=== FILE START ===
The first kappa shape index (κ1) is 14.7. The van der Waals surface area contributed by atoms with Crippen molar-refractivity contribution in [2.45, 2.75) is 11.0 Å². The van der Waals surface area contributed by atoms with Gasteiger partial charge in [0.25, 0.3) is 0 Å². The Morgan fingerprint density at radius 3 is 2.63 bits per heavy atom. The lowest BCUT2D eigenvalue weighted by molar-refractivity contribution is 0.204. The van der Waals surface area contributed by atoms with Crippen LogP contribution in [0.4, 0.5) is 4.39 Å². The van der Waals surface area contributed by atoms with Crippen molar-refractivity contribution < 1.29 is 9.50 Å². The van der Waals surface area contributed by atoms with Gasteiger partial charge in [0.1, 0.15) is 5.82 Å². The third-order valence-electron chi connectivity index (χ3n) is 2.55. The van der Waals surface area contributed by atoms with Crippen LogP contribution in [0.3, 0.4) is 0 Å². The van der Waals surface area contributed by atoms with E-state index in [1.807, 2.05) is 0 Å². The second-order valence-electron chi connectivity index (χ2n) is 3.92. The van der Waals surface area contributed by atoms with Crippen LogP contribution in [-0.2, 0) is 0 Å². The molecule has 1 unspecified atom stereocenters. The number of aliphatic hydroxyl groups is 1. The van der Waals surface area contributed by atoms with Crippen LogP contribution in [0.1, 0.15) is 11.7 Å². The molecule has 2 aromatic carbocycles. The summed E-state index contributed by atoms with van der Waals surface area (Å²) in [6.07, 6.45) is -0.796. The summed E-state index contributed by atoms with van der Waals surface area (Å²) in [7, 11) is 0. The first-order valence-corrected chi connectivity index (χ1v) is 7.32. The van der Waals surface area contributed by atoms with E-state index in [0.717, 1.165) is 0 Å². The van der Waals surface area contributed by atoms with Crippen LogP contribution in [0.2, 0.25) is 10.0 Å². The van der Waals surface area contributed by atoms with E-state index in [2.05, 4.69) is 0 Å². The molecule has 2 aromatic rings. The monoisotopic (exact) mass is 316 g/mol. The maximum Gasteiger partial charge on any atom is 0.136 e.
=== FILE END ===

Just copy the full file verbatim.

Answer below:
The first kappa shape index (κ1) is 14.7. The van der Waals surface area contributed by atoms with Crippen molar-refractivity contribution in [2.45, 2.75) is 11.0 Å². The van der Waals surface area contributed by atoms with Gasteiger partial charge in [0.25, 0.3) is 0 Å². The Morgan fingerprint density at radius 3 is 2.63 bits per heavy atom. The lowest BCUT2D eigenvalue weighted by molar-refractivity contribution is 0.204. The van der Waals surface area contributed by atoms with Crippen LogP contribution in [0.4, 0.5) is 4.39 Å². The van der Waals surface area contributed by atoms with Crippen molar-refractivity contribution < 1.29 is 9.50 Å². The van der Waals surface area contributed by atoms with Gasteiger partial charge in [0.1, 0.15) is 5.82 Å². The third-order valence-electron chi connectivity index (χ3n) is 2.55. The van der Waals surface area contributed by atoms with Crippen LogP contribution in [0.3, 0.4) is 0 Å². The van der Waals surface area contributed by atoms with E-state index in [1.807, 2.05) is 0 Å². The second-order valence-electron chi connectivity index (χ2n) is 3.92. The van der Waals surface area contributed by atoms with Crippen LogP contribution in [-0.2, 0) is 0 Å². The molecule has 1 unspecified atom stereocenters. The number of aliphatic hydroxyl groups is 1. The van der Waals surface area contributed by atoms with Crippen LogP contribution in [0.1, 0.15) is 11.7 Å². The molecule has 2 aromatic carbocycles. The summed E-state index contributed by atoms with van der Waals surface area (Å²) in [6.07, 6.45) is -0.796. The summed E-state index contributed by atoms with van der Waals surface area (Å²) in [7, 11) is 0. The first-order valence-corrected chi connectivity index (χ1v) is 7.32. The van der Waals surface area contributed by atoms with E-state index in [0.717, 1.165) is 0 Å². The van der Waals surface area contributed by atoms with Crippen LogP contribution in [0.2, 0.25) is 10.0 Å². The van der Waals surface area contributed by atoms with E-state index in [2.05, 4.69) is 0 Å². The molecule has 2 aromatic rings. The monoisotopic (exact) mass is 316 g/mol. The maximum Gasteiger partial charge on any atom is 0.136 e.